His return to dance music came from an unlikely source: Pitbull. The Miami rapper had sampled Kinchen's “Push the Feeling On” remix on his 2009 hit “Hotel Room Service.” At the time, Kinchen had parted ways with Smith and was “kind of struggling, in between careers.” Then his brother heard the Pitbull song and suggested that Kinchen hit him up and offer to remix it. “I was like, ‘That’s a good idea!’”
Soon, Kinchen found himself back in a familiar role, serving as an in-house producer for Pitbull. But this time, the arrangement made sense. Pitbull was producing albums and singles, not films, and he understood the value of incorporating the increasingly popular sounds of house and EDM into his music. For the first time, Kinchen found he could draw on all his skills — producing and remixing tracks in house, hip-hop and R&B styles as needed. “So at that point, I was happy.”
But he still wasn't DJing, until he got a call from Jamie Jones, the London/L.A. DJ and producer whose recent Paradise in the Park party in MacArthur Park was part of a growing, welcome movement to bring underground house music out of the clubs and into L.A.'s many great outdoor spaces. Jones and his partner, Lee Foss, convinced Kinchen to DJ one of their Hot Creations events, and his DJ career has been running hot ever since.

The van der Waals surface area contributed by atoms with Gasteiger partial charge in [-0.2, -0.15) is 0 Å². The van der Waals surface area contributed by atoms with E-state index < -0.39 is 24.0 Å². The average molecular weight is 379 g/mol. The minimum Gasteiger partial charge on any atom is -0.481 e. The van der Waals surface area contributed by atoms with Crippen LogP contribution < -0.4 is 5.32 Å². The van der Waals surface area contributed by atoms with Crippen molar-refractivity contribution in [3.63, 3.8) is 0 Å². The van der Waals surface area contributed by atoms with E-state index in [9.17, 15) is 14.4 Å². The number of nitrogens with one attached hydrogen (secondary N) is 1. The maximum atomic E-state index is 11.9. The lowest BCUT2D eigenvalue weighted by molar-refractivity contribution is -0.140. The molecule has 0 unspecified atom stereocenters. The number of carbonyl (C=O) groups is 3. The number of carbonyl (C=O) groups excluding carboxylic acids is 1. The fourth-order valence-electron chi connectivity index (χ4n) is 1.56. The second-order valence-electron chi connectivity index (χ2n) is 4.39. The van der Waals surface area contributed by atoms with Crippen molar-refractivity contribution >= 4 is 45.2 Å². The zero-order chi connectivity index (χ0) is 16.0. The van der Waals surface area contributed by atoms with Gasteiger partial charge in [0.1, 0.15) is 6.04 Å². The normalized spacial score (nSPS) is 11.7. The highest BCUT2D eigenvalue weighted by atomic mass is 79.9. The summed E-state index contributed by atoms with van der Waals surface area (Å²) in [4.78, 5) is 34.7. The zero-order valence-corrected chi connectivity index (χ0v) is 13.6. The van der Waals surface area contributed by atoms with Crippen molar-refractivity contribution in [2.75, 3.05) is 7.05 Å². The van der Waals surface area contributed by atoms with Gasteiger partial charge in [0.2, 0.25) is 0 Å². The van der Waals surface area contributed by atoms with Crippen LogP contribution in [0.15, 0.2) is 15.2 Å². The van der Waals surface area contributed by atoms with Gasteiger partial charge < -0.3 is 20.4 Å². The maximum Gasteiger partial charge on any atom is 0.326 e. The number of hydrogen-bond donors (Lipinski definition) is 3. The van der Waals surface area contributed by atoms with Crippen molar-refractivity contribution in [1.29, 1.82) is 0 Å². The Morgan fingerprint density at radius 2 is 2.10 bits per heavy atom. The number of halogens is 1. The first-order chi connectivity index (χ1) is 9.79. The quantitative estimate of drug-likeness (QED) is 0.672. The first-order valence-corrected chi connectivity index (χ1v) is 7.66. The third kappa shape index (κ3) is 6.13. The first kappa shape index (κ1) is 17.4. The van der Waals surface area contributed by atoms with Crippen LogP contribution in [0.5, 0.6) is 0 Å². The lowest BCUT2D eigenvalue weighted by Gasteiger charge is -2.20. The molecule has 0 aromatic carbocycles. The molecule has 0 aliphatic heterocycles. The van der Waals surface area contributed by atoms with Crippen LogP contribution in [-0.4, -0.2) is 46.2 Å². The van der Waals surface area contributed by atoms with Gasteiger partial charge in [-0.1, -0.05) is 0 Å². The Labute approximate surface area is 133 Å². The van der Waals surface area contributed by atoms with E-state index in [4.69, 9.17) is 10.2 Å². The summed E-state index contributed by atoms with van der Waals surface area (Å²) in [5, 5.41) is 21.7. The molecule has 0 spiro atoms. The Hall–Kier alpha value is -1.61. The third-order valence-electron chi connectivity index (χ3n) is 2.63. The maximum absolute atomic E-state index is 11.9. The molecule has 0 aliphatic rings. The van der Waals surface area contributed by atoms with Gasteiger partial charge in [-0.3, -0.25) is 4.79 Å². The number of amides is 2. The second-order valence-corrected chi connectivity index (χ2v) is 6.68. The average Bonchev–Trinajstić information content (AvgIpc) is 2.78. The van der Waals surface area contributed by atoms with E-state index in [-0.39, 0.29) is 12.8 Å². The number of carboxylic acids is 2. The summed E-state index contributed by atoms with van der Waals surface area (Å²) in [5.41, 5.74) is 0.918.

“Now? I do like 20 shows a month, bro,” he says, chuckling. “Yeah, a lot. So much that I’m telling my managers to stop booking them. I’m like, yo, chill out.”
Mostly, he wants to spend time with his kids, ages 6 and 9. But he's also trying to finish up his first artist album since returning to the dance music scene, which is difficult when you're on the road two-thirds of every month. “I have 10 days to either see my kids or make an album. Kids are gonna win.”
Still, he's making progress — and on Friday, Sept. 1, he's releasing his fourth single from the project, “17,” an old-school, Chicago-flavored house anthem that's already a highlight of his DJ sets. “It’s my favorite, hands down, of all my singles so far,” he says. “Every time I play it, my DMs are like, ‘What is that? What is that?’ So that’s a good sign.”
A big part of what makes “17” feel like such an instant classic is its exuberant vocal, from a newcomer named Carla Monroe. “I don’t care about big names. I’m over that,” says Kinchen, who still does production work and remixes for the likes of Ariana Grande and Rihanna (his remix of the latter's “Sex With Me” is even sultrier than the original). “But I do know when something sounds good. It can be a young person who’s never been in the studio before — that happens a lot. But yeah, I just listen [for] what sounds fresh.”
He's still sometimes a victim of his own success — just as everyone in the ’90s wanted their MK remix to sound like “The Dub of Doom,” now he fields endless requests to transform pop hits into something analogous to his epic vocal remix of Storm Queen's “Look Right Through,” which topped the U.K. dance charts in 2013. But mostly, he's happy to be back doing what got him into music in the first place — making dance-floor fillers that straddle the line between commercial and underground, “producing without some guy in a suit telling me how to change the hi-hats.”
MK's “17” is available now.